The incantation of Magic Realism

The literary genre of magic realism gained ground in the 20th century. It is mostly associated with Latin-American literature. The term is composed of two words- magic and realism- and is a blend of the two. So what does the term mean?

In magic realism, the magical and real worlds overlap. Often, fantastical elements are incorporated into real-life settings. Gabriel García Márquez, the noted magic-realist writer, himself confessed, “My most important problem was destroying the line of demarcation that separates what seems real from what seems fantastic.” Unlike fantasy, magic-realism is not detached from reality, and instead, uses magic in order to intensify the impact of harsh reality on the readers. García Márquez once said that he gives his readers a ‘magnifying glass’ so that they can understand reality better. Yes, this magnifying glass is magic-realism, a tool that offers a better look at truth.

Courtesy: Pexels

This technique of literature weaves magical elements into the story in such a realistic way that it becomes difficult to point out the exact line between magic and reality. The innate fantasy is normalized and does not appear odd or distinct. Fantastic traits may be allotted to characters. This blending of the supernatural world into the familiar world is often done to portray modern political realities, and as a criticism against society’s dominant groups. Most works of this genre do not follow a linear time structure or a typical plot advancement. Unfurling multiple planes of reality, it tries to discover the ‘marvelous real’-a term coined by the Cuban author Alejo Carpentier- which is not exactly beautiful or pleasant, but rather extraordinary and strange.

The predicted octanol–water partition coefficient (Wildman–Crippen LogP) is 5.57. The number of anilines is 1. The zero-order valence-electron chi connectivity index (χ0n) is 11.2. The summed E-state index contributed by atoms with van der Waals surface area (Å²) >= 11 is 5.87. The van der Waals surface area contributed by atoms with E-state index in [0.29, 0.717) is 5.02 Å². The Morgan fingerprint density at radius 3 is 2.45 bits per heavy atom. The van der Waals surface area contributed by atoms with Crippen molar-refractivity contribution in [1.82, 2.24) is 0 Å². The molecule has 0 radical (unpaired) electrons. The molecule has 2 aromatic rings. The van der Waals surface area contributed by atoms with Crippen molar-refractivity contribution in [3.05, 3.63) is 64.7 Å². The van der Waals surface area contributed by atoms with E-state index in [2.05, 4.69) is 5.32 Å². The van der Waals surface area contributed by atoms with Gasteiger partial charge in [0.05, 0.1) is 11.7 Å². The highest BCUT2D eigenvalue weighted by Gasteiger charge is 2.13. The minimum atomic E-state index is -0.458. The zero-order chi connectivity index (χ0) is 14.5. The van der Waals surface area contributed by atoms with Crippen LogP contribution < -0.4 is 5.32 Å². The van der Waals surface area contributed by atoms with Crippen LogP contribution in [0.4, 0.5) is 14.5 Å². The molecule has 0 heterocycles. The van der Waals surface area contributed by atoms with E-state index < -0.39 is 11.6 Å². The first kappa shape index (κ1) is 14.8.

In Latin American literature- Jorge Luis Borges, Isabel Allende, and Nobel Laureate Gabriel García Márquez are the major magic-realist writers. In English literature, Salman Rushdie is its most well known exponent. Nabarun Bhattacharya, Akhteruzzaman Elias, and Syed Waliullah are authors of this genre in Bengali literature. Haruki Murakami is a prominent magic-realist author in Japanese literature.

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